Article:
The White Temple of Ranakpur: 1444 Decorated Pillars and No Two are Alike!
The Ranakpur Jain Temple is a world-famous temple complex located in Ranakpur, Rajasthan, India. This spectacular temple complex was built in the 15th century AD, and is one of the five major pilgrimage sites of Jainism. Within this complex are a number of temples, some of which are dedicated to individual tirthankaras, the 24 spiritual masters in Jainism who are believed to have attained perfect knowledge through asceticism. But what really stands out are the 1444 beautifully-carved and stunningly-decorated white pillars, each one completely unique and unlike any other.
Jain Temple of Ranakpur, India ( Nagarjun Kandukuru / flickr )
The Inspiration Behind The Temple
Ranakpur is a village situated in the valley on the western side of the Aravalli Mountain Range in the Pali district of Rajasthan in the western part of India. According to local legend, during the 15th century AD, a wealthy Jain merchant by the name of Dharma Shah (also spelled as Dharanshah) had a vision of the Nalinigulma Viman, a heavenly flying chariot in Jain mythology, and was inspired to build a temple in honour of Adinath, the founder of Jainism. At that time, one of the Rajput states, Mewar, was ruled by Rana Kumbha, who was a powerful monarch. Dharma Shah approached the king with his proposal to build the temple, and was granted a piece of land to build the temple. In addition, the king advised the merchant to establish a town nearby. Dharma Shah followed the king’s advice, and the town became known as Ranakpur, in honour of the king.
The White Pillars of Ranakpur
It has been said that it took over 50 years for the Ranakpur Jain Temple to be constructed, and the undertaking is estimated to have cost up to 10 million rupees. The entire temple was built out of a light-coloured marble, and its base covers an area of over 48000 square feet. Within this monument are 29 halls, 80 domes, and a support system of 1444 pillars. Each of the pillars are adorned with complex and beautiful carvings, and that each pillar is unique and different from the rest.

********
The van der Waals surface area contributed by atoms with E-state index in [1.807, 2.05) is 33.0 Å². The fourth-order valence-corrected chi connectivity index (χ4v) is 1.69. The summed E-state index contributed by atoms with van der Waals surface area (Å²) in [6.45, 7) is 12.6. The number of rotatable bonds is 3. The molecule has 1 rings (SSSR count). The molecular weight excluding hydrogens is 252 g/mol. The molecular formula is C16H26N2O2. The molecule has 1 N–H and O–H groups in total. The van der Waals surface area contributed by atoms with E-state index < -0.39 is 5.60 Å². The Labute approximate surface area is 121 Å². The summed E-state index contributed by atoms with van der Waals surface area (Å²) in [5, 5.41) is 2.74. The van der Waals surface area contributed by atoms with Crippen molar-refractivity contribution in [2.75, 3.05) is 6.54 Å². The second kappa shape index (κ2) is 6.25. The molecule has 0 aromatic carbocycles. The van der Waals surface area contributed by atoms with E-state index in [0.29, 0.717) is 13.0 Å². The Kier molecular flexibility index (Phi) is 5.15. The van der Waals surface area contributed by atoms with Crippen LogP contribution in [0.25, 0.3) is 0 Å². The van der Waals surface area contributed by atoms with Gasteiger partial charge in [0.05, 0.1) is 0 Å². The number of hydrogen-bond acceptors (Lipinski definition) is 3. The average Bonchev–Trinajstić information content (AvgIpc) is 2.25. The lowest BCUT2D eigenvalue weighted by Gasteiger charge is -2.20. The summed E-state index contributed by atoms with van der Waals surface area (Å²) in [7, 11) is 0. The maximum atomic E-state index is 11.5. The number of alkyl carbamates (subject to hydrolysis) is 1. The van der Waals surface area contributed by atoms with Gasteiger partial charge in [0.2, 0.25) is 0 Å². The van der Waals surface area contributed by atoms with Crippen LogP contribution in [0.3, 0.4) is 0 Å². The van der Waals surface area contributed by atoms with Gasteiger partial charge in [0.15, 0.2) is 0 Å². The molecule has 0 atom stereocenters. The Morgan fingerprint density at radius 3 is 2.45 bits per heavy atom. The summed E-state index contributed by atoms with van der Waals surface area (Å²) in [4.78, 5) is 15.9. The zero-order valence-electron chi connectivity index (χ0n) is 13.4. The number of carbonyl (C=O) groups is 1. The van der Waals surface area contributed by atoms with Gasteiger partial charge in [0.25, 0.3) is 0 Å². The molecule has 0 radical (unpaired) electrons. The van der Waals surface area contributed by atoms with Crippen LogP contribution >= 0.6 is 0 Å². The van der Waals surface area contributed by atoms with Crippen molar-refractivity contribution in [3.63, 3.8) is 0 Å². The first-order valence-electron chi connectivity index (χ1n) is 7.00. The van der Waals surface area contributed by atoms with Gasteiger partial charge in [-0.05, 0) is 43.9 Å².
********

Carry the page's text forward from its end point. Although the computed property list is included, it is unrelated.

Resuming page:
Jain Marble Temple pillar Frescoes, Ranakpur, Pali district, India ( CC by SA 3.0 )
The ornate pillars of Ranakpur ( Daniel Mennerich / Flickr )
The Four-Faced Temple
The most important temple in this complex is the Chaumukha (meaning ‘four-faced) Temple, which is dedicated to Adinath. Four different doorways lead into separate chambers, which in turn bring the devotee to the main hall, where the idol / statue of Adinath can be found. The four faces of Adinath are meant to symbolise the quest for the four directions, and by extension the universe. The image of the Jain founder is surrounded by a number of small shrines and domes. Encircling these is another group of cells with separate roofs. The ceiling of this temple is decorated with foliate scrollwork and geometric patterns. Like the rest of the complex, this temple is also supported by carved pillars, and it has been reported that their colour changes according to the hour of the day.
The ornate ceiling of Chaumukha ( CC by SA 2.0 )
Other important temples in the complex include the Parsavanath Temple, the Neminath Temple, and the Surya Temple. These temples are dedicated to the 23rd tirthankara (whose name is Parsavanath), the 22nd tirthankara (whose name is Neminath), and the sun god respectively. The Parsavanath Temple is known also as “Patriyon Ka Mandir”, and is known for its engraved windows which are decorated with Jain figures. In the Surya Temple, on the other hand, one find a statue of the sun god in his chariot driven by seven horses, and this part of the complex is renowned for its numerous wall projections.
A Temple of Bandits
Around the 17th century AD, war ravaged the region, and the statues of the temple were hidden in cellars by the priests, who feared that they would be desecrated. After the priests fled, the invaders vandalised the temple, and what was left was further ravaged by time and the elements. In due course, the abandoned temple became a hideout for dacoits (bandits), and no one dared to venture into the complex. Devotees only returned during the first quarter of the 20th century, and the temple was eventually restored to its former glory.
Top image: Jain Marble Temple pillars, Ranakpur, Pali district, India ( amanderson2 / flickr )
By Wu Mingren
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